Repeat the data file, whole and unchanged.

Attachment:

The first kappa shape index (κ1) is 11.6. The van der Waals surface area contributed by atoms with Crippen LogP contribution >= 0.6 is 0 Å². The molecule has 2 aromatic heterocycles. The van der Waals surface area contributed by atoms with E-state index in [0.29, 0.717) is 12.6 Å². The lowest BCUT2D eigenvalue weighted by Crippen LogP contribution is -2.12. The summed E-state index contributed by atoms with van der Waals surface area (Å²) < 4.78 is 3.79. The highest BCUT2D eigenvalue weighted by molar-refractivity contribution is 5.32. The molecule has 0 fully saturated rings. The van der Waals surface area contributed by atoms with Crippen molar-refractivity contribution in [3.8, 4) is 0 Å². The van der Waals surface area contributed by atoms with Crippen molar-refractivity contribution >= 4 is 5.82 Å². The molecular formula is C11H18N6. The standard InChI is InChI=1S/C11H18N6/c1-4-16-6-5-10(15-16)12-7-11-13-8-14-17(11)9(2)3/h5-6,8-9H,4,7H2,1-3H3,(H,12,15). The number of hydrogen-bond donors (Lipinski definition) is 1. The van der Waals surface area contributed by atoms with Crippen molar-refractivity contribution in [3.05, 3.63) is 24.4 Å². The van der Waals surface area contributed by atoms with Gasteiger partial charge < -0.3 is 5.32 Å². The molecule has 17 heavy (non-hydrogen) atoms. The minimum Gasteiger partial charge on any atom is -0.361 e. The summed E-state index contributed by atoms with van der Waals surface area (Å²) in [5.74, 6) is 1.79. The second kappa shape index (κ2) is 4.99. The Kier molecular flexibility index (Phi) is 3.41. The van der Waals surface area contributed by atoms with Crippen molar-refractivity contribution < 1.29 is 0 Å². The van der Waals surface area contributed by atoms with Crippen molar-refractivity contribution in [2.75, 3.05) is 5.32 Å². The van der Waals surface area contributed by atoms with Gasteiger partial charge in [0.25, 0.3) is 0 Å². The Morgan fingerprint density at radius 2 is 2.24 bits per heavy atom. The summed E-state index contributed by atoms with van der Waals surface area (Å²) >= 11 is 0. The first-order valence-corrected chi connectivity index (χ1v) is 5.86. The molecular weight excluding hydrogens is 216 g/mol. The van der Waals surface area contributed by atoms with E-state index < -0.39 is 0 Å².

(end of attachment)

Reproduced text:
The first kappa shape index (κ1) is 11.6. The van der Waals surface area contributed by atoms with Crippen LogP contribution >= 0.6 is 0 Å². The molecule has 2 aromatic heterocycles. The van der Waals surface area contributed by atoms with E-state index in [0.29, 0.717) is 12.6 Å². The lowest BCUT2D eigenvalue weighted by Crippen LogP contribution is -2.12. The summed E-state index contributed by atoms with van der Waals surface area (Å²) < 4.78 is 3.79. The highest BCUT2D eigenvalue weighted by molar-refractivity contribution is 5.32. The molecule has 0 fully saturated rings. The van der Waals surface area contributed by atoms with Crippen molar-refractivity contribution in [3.8, 4) is 0 Å². The van der Waals surface area contributed by atoms with Crippen molar-refractivity contribution >= 4 is 5.82 Å². The molecular formula is C11H18N6. The standard InChI is InChI=1S/C11H18N6/c1-4-16-6-5-10(15-16)12-7-11-13-8-14-17(11)9(2)3/h5-6,8-9H,4,7H2,1-3H3,(H,12,15). The number of hydrogen-bond donors (Lipinski definition) is 1. The van der Waals surface area contributed by atoms with Crippen molar-refractivity contribution in [3.05, 3.63) is 24.4 Å². The van der Waals surface area contributed by atoms with Gasteiger partial charge < -0.3 is 5.32 Å². The molecule has 17 heavy (non-hydrogen) atoms. The minimum Gasteiger partial charge on any atom is -0.361 e. The summed E-state index contributed by atoms with van der Waals surface area (Å²) in [5.74, 6) is 1.79. The second kappa shape index (κ2) is 4.99. The Kier molecular flexibility index (Phi) is 3.41. The van der Waals surface area contributed by atoms with Crippen molar-refractivity contribution < 1.29 is 0 Å². The van der Waals surface area contributed by atoms with Crippen molar-refractivity contribution in [2.75, 3.05) is 5.32 Å². The van der Waals surface area contributed by atoms with Gasteiger partial charge in [0.25, 0.3) is 0 Å². The Morgan fingerprint density at radius 2 is 2.24 bits per heavy atom. The summed E-state index contributed by atoms with van der Waals surface area (Å²) >= 11 is 0. The first-order valence-corrected chi connectivity index (χ1v) is 5.86. The molecular weight excluding hydrogens is 216 g/mol. The van der Waals surface area contributed by atoms with E-state index < -0.39 is 0 Å².